The President’s Ward
by Heather@Women in the Scriptures
Not long ago I read an article in The Washington Post entitled “D.C. Third Ward Mormons Welcome Romney, even though most are democrats.” The post made me smile because for the last several months, ever since Mitt Romney announced his candidacy, I have been thinking about this ward … a lot.
About six years ago, when Mitt Romney was making his first attempt for the presidential nomination, I was in Washington D.C. with a school group. In our group was a girl whose father was serving as a chief of staff to one of President Bush’s cabinet members and when Sunday rolled around we left their apartment, which was close to Capitol Hill, and made our way to the LDS chapel where her parents attended. It was a cold day and as we walked towards the church I became a bit alarmed as the streets got progressively less affluent and increasingly more “rough.” I was certain that these weren’t neighborhoods I would usually wander around by myself. I was glad my friend knew where we were going. I was a bit relieved when we finally reached the church door step.
The church was not a traditional LDS church building (though they will soon be getting a new building) and I will never forget the welcome I received when I walked through that church door. A big African man, with the most contagious smile I’d ever seen, grabbed my hand with both of his and said in a booming voice, “Welcome sister to the true Church of Jesus Christ, we are so happy to have you here today!” His sincere greeting melted my heart and as I proceeded down the hall, which was lined on both sides by at least four sets of missionaries who all shook my hand, I was stunned. I can easily say that I have never felt so welcome, so quickly, in any other congregation I have ever attended.
After this welcome I stumbled into the chapel with the other kids in my group and sat down, feeling welcome but a bit out of place. Our faith is unique in the fact that members don’t get to choose which congregation that they attend, something we may sometimes forget in considering unique situations. With ward assignments given by geographical area and members not (usually) allowed to consistently attend a ward outside of their assigned one, we grow accustomed to our local groups. I have lived in several areas where this rule has resulted in significant economic, social, and ethnic diversity. Yet as I sat on that Washington D.C. Third Ward pew and glanced around me I marveled at the incredible diversity of the ward.
Next to me were my friend’s parents (white and obviously well off), behind me were several young mothers with their little children (black and obviously very poor), the bishopric on the stand was composed of three men with three different skin colors, and in front of the sacrament table there was the most unusual mix of deacons I had ever seen in my life: white and black, Asian and Latino, poor and wealthy, privileged and impoverished, young and old. As the reporter said in The Washington Post article,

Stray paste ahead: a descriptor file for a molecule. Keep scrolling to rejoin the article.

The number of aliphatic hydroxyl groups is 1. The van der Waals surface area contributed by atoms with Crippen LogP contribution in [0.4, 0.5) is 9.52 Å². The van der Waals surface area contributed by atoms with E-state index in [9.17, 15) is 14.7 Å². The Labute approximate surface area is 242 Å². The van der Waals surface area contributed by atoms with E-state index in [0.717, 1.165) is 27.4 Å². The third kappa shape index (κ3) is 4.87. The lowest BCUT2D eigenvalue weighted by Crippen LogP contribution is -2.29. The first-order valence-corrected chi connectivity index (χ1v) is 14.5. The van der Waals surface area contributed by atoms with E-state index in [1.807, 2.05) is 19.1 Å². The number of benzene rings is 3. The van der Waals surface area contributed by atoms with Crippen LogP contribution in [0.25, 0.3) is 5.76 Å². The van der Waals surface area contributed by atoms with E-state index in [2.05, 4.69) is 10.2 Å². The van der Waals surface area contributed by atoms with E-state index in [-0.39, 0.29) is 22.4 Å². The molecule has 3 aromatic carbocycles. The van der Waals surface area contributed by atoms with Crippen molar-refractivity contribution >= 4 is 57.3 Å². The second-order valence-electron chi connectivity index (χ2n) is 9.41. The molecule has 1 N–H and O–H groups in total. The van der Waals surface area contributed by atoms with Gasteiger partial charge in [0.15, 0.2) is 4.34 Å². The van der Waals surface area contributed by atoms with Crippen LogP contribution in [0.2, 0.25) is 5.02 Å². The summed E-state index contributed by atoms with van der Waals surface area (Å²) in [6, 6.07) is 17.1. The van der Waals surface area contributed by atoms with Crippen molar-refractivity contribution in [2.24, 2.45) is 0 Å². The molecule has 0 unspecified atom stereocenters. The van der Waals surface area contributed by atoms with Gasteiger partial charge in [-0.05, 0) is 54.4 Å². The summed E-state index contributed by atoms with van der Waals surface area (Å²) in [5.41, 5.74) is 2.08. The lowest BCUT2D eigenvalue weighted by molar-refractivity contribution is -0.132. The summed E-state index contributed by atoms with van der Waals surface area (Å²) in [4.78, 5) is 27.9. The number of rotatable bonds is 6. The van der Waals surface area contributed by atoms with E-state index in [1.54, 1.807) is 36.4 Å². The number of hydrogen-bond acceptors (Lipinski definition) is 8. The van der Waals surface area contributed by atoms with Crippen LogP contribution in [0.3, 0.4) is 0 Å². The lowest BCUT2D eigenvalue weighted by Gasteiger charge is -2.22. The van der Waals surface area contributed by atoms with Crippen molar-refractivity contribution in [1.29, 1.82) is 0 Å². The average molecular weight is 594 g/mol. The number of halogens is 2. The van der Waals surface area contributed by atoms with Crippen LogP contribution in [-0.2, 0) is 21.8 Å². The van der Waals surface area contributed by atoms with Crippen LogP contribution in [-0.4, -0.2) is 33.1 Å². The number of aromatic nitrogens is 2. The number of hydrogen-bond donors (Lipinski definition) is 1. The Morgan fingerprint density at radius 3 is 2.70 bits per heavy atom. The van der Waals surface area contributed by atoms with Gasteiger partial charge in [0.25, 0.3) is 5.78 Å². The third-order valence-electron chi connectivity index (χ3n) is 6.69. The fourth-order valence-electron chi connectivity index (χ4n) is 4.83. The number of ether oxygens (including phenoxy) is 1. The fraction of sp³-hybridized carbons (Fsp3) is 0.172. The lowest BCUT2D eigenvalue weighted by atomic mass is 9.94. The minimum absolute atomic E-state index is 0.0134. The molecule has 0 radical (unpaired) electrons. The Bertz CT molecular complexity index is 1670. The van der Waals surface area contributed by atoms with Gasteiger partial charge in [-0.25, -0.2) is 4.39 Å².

The ward is known in the area for its unusual demographics and high-energy warmth. Up to half of the congregation is nonwhite, including a large, Spanish-speaking population and converts from French-speaking Africa … its roughly 200 congregants are drawn largely from Northeast Washington and have included deported immigrants, a teen shot dead in gang violence, refugees from African wars, and youths who depend on the church for meals, tutoring for class and support to pay for Boy Scout camp.
That day as I sat in that chapel, surrounded by such an incredible mix of people, I remember thinking, “Wow, if Mitt Romney gets the nomination he might become president … and this would be his ward.”
And with that thought came a warm rush of the spirit that nearly brought me to tears, not because I really feel any great love or support for Mitt Romney but because I not only felt, but saw before my eyes what the apostle Peter understood:
I realized at that moment one of the most beautiful truths that the restored gospel of Jesus Christ offers: that all men and women have equal status and privilege in the eyes of God. He doesn’t care if you are a prostitute, a drug dealer, a refugee, a senator, or even the President of the United States; your worth in His eyes is the same.
I can’t help but feel that is the message that the reporter from The Washington Post missed. That the real story here isn’t the fact that lots of the members of the ward are Democrats, but that if Mitt Romney did get elected he would be worshiping among people from every imaginable walk of life. And that, most importantly, in the eyes of God, the President of the United States (arguably the most powerful person in the world) would have no greater privilege or importance to Him than the poor, struggling single mother sitting on the back row.
… And he inviteth them all to come unto him and partake of his goodness; and he denieth none that come unto him, black and white, bond and free, male and female; and he remembereth the heathen; and all are alike unto God…
And, regardless of who wins the election this November, that is a beautiful lesson.
Just as an end note, please don’t take this post as an endorsement for Mitt Romney, or an invitation to focus on him in the comments. The point of the post was what we can learn from this wonderful ward.
- What has the diversity of your past wards taught you?